YYC Bike Awards recognize UCalgary as Bicycle Friendly Employer of the Year, 8 July 2016
“Organized by Bike Calgary and Cyclepalooza, the awards celebrate community leaders and champions who encourage cycling and contribute to making Calgary a more bicycle-friendly city. Awards are given annually to an individual, group, organization, school and employer.
As winner of the Bicycle Friendly Employer (50+ Employees) category, UCalgary is being recognized for its ongoing efforts to lead or support the improvement and development of cycling services on campus. This includes ongoing improvement and expansion of bike parking facilities on campus, participating in the annual Commuter Challenge, consulting with the community to inform long-term development planning that promotes sustainable transportation, and supporting student-led initiatives.”
Attend an open house and share your ideas on future of campus, 18 April 2016
“The long-range development plan will guide future decisions for physical planning on land the university owns or leases. It’s being created with input from students, faculty, staff, neighbouring communities, and other stakeholder groups. Thanks to ideas and suggestions from interested stakeholders who are contributing to the creation of the university’s long-range development plan, though our Campus Forward consultation process, the way we move around the main campus and where we develop will look different over the next 30 years.”
Babin: New ideas are spurring the creation of bike-sharing systems (almost) everywhere, 5 April 2016
“It’s a modest affair — eight bikes are available to be borrowed for two or seven days at a time — but organizers have bigger long-term plans (more on this later).
Perhaps more importantly, the scheme is a sign that after a half-decade of breakneck growth all over the world, the idea of what constitutes a bike-share system continues to evolve.
While the idea of an organized program to share bicycles for short-term use has been around for decades, it was Montreal’s famous Bixi program, which kicked off in 2009, that popularized the idea in North America. Today, there are more than 700 cities around the world that have some kind of bike-share program. Rare these days are the cities of note that don’t have some kind of formal city-wide bike-share program, such as the cities of the Canadian prairies.
Yet the idea is still so new that it continues to change. Here are a few things to update your thinking about bike shares.”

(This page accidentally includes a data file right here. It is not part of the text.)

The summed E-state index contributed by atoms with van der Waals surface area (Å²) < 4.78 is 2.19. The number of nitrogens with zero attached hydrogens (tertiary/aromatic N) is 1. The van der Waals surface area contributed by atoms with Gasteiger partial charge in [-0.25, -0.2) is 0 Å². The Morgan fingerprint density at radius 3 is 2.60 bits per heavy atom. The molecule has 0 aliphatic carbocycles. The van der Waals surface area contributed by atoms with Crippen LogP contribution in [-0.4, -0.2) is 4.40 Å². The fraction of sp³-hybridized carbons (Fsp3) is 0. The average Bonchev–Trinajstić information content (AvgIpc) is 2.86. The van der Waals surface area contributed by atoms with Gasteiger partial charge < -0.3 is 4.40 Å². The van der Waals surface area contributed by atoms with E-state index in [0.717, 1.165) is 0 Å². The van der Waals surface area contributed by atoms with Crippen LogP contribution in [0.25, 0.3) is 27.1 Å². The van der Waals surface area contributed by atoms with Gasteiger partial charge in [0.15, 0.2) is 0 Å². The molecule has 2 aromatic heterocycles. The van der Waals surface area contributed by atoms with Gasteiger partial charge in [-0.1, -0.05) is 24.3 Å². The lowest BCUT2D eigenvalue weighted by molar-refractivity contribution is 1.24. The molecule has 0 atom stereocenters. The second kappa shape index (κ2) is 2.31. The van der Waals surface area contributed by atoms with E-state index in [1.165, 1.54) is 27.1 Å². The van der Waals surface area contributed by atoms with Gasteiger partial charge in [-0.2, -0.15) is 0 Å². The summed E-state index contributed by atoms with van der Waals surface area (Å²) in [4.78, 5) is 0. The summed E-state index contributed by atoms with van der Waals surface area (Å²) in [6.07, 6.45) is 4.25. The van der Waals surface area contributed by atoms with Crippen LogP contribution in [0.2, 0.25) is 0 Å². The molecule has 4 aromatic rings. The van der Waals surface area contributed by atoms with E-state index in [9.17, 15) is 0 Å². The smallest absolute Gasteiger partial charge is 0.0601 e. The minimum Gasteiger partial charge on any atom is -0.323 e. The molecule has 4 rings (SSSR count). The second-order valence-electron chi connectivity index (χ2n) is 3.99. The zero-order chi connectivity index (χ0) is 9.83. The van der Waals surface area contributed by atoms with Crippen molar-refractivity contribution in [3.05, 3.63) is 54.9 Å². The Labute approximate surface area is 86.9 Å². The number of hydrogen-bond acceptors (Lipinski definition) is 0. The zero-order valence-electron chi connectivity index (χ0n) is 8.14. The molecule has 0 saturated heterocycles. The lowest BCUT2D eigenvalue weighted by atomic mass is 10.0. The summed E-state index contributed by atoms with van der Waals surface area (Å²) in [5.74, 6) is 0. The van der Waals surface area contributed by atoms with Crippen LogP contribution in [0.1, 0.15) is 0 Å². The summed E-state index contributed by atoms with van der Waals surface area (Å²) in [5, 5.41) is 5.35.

University of Calgary bike share officially launches rental service, 22 March 2016
“After a year of planning, the University of Calgary’s bike share program is set to begin renting bikes this week or early next. Once signed up for a $10 membership, students can rent one of the eight bikes at a price of $5 for two days or $10 for a week.
The group held an official launch at the Sustainability Resource Centre last week. The bikes will be rented out from the same location, which is open daily from 11:00 a.m.–3:00 p.m.
“We had about 15 people sign up, so that was good,” U of C bike share president Gavin Schneider said. “We were more just trying to get volunteers so when it is up and running we’re not understaffed.”
University of Calgary launches bike share for students and faculty, 14 March 2016
“Students, faculty and staff at the University of Calgary can now rent a brand new bike for as little as $10 a week, thanks to a new bike share program that launched Monday.
The pilot project has eight bikes featuring three speeds. After paying a $10 annual membership fee, two-day and seven-day rentals are available for $5 and $10, respectively, and come with a helmet, bell, front and rear light, and lock.
The idea was born out of a class assignment given to fourth-year geography student Gavin Schneider, president of the university’s bike share program.”
U of C bike share program gets rolling, 2 February 2016
“The University of Calgary is about to get its own bike share program. The student initiative recently received funding and hopes to be running by the end of February, allowing students to rent bikes on campus for a small fee.
Fourth-year geography student Gavin Schneider is the president of the club behind the U of C’s bike share. Schneider said the idea started out as a class project last year and grew from there.
“Right now there’s a big push to make cities as livable as possible,” Schneider said. “This is something that a lot of students are getting interested in and it’s just another piece of that sustainability puzzle.”
The club received a $9,433 grant from the Students’ Union sustainability fund in December. The group purchased eight bikes that will be available to rent from the Sustainability Resource Centre for around $10 a week. Students will also need to purchase a yearly $10 club membership. Schneider anticipates a lot of interest in the program.”